B.C. warns public not to enter debris as evacuation orders lifted

Two housing complexes to be evacuated on Vancouver Island as evacuation alerts are lifted for nearby communities

The B.C. government has issued warnings to safe for workers to enter the rubble of two housing complexes demolished in a flooding disaster last week in Vancouver Island.

B.C. provincial forester Peter Loewen said that clean-up workers, including dump trucks and other heavy equipment, are only permitted in until Sunday.

“At this point, we are just sending the message out to the public that there is still considerable debris and risk for workers,” he said.

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Fifty people were briefly evacuated from 65 homes, schools and other facilities around the communities of Port Hardy and North Cowichan on Thursday as water levels rose dangerously. Authorities then ordered the evacuation of dozens of additional properties on Saturday, though later, on Sunday, lifted the alert.

Loewen said crews are still assessing the damage. A structural review team has been assessing the seven condemned structures along Highway 9 to determine if they are structurally safe, but workers have been able to get to some people’s homes before the homes were deemed unsafe.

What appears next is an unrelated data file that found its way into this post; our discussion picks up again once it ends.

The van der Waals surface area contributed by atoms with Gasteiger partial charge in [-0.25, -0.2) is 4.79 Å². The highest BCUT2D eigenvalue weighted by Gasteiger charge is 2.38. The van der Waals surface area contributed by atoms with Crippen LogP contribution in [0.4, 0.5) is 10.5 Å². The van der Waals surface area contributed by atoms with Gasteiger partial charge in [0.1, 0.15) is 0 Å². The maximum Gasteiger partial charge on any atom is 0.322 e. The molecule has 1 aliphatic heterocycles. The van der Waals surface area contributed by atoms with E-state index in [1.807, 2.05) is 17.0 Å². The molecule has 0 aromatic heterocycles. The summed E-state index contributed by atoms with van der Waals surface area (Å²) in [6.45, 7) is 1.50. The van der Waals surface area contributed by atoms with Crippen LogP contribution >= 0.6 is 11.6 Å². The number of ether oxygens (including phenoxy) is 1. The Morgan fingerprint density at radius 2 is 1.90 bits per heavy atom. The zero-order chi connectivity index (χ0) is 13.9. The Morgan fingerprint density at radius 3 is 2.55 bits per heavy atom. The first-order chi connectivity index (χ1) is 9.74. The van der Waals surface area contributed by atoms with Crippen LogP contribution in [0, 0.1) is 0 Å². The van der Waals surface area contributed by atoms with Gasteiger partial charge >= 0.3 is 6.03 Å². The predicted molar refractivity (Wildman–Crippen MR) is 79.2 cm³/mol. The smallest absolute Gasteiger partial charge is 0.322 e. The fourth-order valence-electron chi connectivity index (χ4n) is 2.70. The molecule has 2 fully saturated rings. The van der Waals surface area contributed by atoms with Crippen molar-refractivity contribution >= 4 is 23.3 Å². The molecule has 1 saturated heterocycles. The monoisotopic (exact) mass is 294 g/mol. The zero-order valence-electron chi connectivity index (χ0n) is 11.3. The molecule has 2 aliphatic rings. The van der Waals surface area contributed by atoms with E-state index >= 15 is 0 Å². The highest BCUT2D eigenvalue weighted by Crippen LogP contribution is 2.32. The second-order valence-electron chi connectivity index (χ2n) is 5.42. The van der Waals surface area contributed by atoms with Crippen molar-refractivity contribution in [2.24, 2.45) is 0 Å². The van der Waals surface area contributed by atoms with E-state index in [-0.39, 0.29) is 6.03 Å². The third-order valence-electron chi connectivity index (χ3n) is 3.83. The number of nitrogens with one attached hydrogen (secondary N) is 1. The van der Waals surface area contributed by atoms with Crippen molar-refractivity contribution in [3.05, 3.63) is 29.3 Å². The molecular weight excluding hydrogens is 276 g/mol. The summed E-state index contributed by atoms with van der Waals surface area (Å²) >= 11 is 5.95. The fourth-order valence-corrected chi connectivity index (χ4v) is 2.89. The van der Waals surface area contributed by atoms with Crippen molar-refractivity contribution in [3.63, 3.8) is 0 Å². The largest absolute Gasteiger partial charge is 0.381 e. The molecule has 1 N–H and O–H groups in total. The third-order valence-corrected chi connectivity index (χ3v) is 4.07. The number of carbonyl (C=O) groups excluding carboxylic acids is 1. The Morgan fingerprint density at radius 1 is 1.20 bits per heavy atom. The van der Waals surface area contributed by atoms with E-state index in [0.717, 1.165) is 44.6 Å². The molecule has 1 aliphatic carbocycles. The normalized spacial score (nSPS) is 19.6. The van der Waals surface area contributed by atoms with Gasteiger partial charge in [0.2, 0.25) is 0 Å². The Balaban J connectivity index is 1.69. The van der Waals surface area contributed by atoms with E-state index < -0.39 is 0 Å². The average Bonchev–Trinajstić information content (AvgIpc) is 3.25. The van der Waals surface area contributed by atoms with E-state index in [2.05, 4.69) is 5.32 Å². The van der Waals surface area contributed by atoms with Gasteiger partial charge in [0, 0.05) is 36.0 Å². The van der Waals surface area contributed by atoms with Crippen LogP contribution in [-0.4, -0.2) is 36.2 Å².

Severe flooding damaged riverbanks across the B.C. Coast from Vancouver to the inland Prairies. The rising waters flooded waterways that are normally frozen in the winter, causing big problems for people and roads, not to mention the wildlife.

Several sections of the TransCanada Highway between Vancouver and Alberta remained closed on Sunday, with high-water reports in the areas described as hazardous. Officials are also keeping a close eye on the Peace river as water levels rise, and have asked concerned drivers to be on the lookout for fish out in distress.

Now, the number of worried people seeking their own evacuation orders has dropped to 15 from as many as 190 in North Cowichan, a town between Port Hardy and Campbell River that was hit the hardest by flooding. However, the houses where people were stranded all weekend were closed for safety reasons.

Many of the homes were quickly reoccupied, though some residents came to the town to look for rental properties, and contractors were required to show their work did not damage the houses after confirming they were home to members of the public.

“We’re still losing a lot of people’s homes and some have not been confirmed safe,” North Cowichan mayor Jacqualine Briggs said.

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